Last weekend I went on a mini-vacation to Chicago before classes started again. I don’t know where the time went between classes, but it was good to get out of town and get refocused! During the trip, I couldn’t help but think of the many levels of IMC happening in the various locations we visited.
One of the great sales promotions we took advantage of was the Chicago City Pass. We were able to skip lines, gain admission to a variety of locations, and get a discount on food and other items. Because of the City Pass, we visited locations we would have ordinarily skipped. Most locations had great signage and made customers feel like a VIP with City Pass access. Prior to purchasing the City Pass, I looked for reviews via social media. As with most products or services, there were mixed reviews. Some locations treated the City Pass differently. All locations followed the guidelines however, there were inconsistencies in customer service.
Overall, I noticed the glaring differences in customer service across locations in the city. At times, we were even ignored by sales associates. It seemed as though some of the locations were unaware of the impact customer service has on a brand. As I traveled through the Skydeck, Shedd Aquarium, The Field Museum, the John Hancock Observatory, and Navy Pier, I couldn’t help but think about the layering of branding that occurs. Customers will form opinions about the initial location. For example, we had a great time at the Shedd Aquarium, but a less than desirable time at the Skydeck. Those experiences impact the brand of those two facilities. Both of those locations we visited because we had the City Pass. So those experiences impacted our opinions and feelings about the City Pass. We loved our hotel and the Hancock Observatory, but were not pleased with the service at the restaurant we visited on Navy Pier, and I got very tired of having our photo taken at every location we visited. Those experiences impact how we talk about our overall trip and the city of Chicago.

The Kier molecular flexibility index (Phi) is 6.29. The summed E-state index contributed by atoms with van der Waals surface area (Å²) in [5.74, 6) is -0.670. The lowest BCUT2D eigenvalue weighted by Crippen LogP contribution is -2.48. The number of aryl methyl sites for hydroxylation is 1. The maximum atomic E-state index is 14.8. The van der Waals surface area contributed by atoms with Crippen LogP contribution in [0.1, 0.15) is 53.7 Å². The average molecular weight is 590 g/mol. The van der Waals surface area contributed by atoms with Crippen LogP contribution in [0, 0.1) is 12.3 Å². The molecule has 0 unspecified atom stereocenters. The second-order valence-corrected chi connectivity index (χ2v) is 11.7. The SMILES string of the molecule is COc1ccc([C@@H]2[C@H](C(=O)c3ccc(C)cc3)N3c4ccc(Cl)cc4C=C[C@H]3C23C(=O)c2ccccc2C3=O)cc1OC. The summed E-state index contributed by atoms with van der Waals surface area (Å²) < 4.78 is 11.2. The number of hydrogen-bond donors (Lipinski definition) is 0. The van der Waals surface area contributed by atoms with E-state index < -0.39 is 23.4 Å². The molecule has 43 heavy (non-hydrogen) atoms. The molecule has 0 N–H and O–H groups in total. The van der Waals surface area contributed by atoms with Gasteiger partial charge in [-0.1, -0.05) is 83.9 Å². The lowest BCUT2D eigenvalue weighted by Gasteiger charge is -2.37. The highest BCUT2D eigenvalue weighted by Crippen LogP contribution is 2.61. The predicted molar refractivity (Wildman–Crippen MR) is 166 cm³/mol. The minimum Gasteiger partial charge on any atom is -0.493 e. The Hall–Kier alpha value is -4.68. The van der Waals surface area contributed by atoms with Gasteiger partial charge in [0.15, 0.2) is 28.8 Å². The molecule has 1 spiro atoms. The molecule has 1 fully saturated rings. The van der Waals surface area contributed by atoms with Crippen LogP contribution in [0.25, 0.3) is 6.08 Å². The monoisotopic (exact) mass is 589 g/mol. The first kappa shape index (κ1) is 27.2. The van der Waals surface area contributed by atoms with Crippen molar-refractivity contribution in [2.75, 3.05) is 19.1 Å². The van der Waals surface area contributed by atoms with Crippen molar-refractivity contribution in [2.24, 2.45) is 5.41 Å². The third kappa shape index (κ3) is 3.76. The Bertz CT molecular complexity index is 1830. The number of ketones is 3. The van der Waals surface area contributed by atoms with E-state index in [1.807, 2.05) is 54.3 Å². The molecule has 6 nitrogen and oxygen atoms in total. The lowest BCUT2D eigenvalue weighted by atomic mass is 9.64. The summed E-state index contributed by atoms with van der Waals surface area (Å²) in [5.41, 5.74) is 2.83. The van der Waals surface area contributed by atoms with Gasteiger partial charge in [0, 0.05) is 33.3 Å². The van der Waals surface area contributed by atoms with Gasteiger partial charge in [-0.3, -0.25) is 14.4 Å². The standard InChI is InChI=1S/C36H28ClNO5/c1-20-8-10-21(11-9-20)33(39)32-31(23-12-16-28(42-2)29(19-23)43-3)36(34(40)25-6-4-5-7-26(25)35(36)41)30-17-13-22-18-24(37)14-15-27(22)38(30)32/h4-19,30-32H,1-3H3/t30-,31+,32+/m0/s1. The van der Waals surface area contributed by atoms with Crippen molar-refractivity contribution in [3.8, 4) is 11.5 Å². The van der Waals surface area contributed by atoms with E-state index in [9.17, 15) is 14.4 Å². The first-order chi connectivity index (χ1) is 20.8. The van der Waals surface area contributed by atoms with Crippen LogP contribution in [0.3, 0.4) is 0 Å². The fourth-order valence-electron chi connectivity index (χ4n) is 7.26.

I also see this “nesting” at work. I work in a student union, and our customers view what happens in our building as being the responsibility of our organization. If a student has good or bad food, they associate that with our union, even though dining services is a separate entity. It is not in our best interest for us to try to make those differentiations. So, we all work together for the greater good, the brand image of the union.
Our overall trip to Chicago was great and there were a lot of consistencies working toward the brand image of the city while maintaining the individuality of the locations we visited. The architecture was beautiful and many of the locations we visited had similar banners out front (tying the museums together) and consistent imaging for the City Pass (which helped customers easily utilize it).
Consistency is always key in IMC and branding. Take a look at Disney. They strive for each customer, no matter which part of Disney they visit, to have the same experience. When you get off the plane, when you call the front desk, when you visit the locations, each person says, “Have a magical day.” These tactics have helped create Disney’s brand. I don’t think the city of Chicago needs to develop a similar style however, each level (the city, the City Pass, the individual locations) should strive for consistencies. That’s what customer service and identity standards are for after all!
What are your experiences with “nested branding?” Any other cities, multi-location companies out there very successful?